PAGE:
As mentioned earlier, because we had lowered the ride height, we needed shorter shocks. Measuring from top of the shock mount to the bottom of the shock mount on all four corners established the ride height for our new shocks. I was able to go down to my local auto parts store, tell them my vehicle and my ride height and they were able pick front and rear shocks what would work for the Elcamino. After the shocks were on, we only had a minor tire clearance problem with some old bodywork on the left rear. A hammer fixed that. We’re putting new panels on the old Elky anyway.

Amazingly, after all of this, the front wheel camber was still in tact so it was time for a road trip. The exhaust drug a little going out the driveway. Loosening an exhaust clamp and spinning it around later fixed this. Out on the road, The Elcamino handled just like it always did. The ride was smoother than before but the suspension did feel a little “shorter”. I was pleased with the ride and while cruising in town, the heads really spinning. The new lowered stance really works well with the classic lines of a 67 Elcamino.

Now that the suspension work was done, it was time to order some body parts. Taking a wire wheel on the hand grinder exposed bondo in the bottom of the right front fender, both quarter panels, the tailgate, and the driver side door. Amazingly, the left front fender was rust free. Whodaguessd.

After discussing the project with CJY staff member and the body man on this project, Tommy Zerbe, It was decided to get two qt panel skins, a tailgate skin, a door skin, and a lower patch panel for the right front fender. While we were at it, I decided to order new reproduction wheel opening moldings, and Super Sport hood louvers.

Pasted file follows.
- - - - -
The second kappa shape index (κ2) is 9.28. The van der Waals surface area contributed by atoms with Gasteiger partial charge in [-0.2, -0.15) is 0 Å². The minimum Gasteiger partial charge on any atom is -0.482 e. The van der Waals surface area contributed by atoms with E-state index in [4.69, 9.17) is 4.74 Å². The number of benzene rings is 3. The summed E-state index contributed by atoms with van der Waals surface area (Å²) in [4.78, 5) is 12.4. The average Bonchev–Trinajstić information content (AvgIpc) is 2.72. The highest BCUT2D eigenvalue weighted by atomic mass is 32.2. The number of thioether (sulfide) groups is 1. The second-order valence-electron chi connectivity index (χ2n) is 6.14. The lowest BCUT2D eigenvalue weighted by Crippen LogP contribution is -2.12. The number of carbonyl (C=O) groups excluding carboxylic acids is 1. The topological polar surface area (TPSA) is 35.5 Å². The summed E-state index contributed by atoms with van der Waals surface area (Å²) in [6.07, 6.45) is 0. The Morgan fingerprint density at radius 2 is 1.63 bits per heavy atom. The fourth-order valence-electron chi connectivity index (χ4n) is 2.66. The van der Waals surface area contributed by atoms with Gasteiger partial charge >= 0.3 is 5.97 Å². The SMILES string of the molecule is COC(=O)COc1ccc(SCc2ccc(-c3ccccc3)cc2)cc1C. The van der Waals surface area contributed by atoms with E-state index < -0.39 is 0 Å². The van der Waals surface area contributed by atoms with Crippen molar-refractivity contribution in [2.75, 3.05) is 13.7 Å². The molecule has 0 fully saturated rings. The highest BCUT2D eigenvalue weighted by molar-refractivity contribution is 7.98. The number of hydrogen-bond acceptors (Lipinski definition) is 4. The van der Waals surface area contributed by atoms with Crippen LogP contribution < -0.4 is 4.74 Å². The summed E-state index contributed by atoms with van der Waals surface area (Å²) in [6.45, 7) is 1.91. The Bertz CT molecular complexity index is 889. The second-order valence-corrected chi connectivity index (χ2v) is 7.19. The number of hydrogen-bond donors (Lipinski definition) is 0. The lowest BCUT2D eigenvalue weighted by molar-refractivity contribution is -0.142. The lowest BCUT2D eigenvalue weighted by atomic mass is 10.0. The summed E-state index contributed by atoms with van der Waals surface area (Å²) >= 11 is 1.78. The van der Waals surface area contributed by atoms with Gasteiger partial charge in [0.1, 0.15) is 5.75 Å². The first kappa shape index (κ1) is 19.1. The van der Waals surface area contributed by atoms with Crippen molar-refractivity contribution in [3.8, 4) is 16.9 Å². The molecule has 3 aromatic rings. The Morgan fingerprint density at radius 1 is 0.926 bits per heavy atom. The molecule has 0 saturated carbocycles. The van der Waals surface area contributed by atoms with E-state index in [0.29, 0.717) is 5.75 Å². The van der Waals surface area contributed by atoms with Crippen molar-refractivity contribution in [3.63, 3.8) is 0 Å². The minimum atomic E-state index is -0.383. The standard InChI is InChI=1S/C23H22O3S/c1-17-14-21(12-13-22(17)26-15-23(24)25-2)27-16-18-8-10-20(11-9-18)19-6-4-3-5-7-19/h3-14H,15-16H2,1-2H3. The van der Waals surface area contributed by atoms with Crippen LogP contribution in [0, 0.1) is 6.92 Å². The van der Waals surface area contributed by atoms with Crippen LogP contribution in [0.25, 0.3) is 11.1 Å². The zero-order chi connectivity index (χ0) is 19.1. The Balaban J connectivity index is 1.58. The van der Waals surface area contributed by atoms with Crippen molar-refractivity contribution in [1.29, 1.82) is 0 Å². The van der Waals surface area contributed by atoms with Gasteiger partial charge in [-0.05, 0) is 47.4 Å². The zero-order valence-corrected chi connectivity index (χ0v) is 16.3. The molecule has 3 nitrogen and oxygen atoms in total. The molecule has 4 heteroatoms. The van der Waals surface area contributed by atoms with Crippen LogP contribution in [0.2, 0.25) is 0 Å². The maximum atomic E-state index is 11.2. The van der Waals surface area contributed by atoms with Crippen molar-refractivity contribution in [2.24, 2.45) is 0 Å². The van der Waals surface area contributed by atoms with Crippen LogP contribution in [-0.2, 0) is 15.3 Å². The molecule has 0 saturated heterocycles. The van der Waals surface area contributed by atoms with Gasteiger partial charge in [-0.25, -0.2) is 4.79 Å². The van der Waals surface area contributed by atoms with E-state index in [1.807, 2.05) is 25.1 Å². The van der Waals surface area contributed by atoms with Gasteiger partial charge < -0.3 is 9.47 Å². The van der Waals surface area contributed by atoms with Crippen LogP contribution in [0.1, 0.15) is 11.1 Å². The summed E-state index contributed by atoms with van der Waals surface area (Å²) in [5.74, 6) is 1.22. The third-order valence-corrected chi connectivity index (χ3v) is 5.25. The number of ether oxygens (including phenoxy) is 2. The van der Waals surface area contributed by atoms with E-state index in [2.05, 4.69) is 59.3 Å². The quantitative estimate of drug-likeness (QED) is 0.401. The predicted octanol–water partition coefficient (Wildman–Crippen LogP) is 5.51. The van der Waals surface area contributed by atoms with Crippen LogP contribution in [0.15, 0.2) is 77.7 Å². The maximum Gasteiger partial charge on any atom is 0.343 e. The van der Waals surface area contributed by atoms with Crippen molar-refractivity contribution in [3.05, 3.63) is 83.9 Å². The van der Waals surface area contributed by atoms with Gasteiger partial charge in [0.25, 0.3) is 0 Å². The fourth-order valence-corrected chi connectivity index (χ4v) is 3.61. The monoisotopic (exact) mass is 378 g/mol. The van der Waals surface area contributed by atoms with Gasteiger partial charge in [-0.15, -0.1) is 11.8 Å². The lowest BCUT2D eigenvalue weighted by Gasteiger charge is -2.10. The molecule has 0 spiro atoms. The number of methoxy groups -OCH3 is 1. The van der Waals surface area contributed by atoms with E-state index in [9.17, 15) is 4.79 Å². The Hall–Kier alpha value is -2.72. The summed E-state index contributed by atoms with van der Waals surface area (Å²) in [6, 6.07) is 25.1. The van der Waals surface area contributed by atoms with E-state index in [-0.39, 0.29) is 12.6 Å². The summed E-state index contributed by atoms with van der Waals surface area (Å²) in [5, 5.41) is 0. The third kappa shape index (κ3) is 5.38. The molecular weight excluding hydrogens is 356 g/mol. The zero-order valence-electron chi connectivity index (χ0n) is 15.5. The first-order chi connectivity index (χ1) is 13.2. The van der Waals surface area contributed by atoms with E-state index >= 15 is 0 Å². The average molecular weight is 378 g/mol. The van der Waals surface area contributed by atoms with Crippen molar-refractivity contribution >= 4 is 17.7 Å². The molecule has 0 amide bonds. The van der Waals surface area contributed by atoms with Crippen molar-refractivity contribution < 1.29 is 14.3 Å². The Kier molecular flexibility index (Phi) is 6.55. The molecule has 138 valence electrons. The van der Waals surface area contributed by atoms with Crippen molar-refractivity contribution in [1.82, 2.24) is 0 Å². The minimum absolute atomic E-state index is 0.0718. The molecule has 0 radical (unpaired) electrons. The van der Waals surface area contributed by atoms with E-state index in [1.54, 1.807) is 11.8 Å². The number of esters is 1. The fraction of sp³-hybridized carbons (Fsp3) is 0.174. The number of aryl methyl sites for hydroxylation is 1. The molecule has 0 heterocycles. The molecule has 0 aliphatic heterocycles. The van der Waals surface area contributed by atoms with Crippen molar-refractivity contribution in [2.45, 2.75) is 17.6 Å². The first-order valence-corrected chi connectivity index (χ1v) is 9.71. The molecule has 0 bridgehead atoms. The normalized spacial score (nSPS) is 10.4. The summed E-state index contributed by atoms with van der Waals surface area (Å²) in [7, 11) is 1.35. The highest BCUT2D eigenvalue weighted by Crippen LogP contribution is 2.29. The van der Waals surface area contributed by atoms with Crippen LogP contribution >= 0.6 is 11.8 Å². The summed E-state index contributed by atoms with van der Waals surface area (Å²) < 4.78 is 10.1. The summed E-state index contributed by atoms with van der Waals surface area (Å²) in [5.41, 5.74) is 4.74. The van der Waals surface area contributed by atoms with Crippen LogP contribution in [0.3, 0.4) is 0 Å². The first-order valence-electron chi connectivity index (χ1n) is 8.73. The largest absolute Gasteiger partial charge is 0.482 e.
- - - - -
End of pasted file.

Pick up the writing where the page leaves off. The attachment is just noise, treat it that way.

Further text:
To fill our needs, I went straight to www.restoreclassics.com I ordered all of my parts quickly & easily. The next day, I received a phone call from restorclassics.com stating there was currently a shortage of Elcamino rear quarter panels. I like the fact that they didn’t beat around the bush and told me immediately of the shortage. I decided to try else ware for the quarter panels. I ordered them from Classic Industries. Turns out restoreclassics.com was right. Classic Industries is out of them also. The parts I ordered from restoreclassics.com arrived at my doorstep in 3 days. That’s fast!!!. Everything looked great and all the parts were super protected for the shipment. I was pleased.

Mean while, Tommy got started on our custom hood. The idea was to blend a 69 Camaro cowl induction hood with a 67 Chevelle Super Sport hood. A good, straight 67 Malibu hood (flat hood) was purchased for a mere $50. A rusted, dented, unusable Camaro cowl hood was donated by a friend. Tommy cut the cowl out of the Camaro hood and cut the center out of the flat Chevelle hood.  Using a panel flanger and the mig, Tommy merged  the two hoods together. Then he added a twist. He notched out the top, sides of the cowl scoop to inlay 67 Chevelle Super Sport louvers. Check it out.

Petty cool… huh? Next month, I cover fitting the new panels and a cool panel tool, which we got from www.eastwoodcompany.com



   [  Part I  ]  [  Part III  ]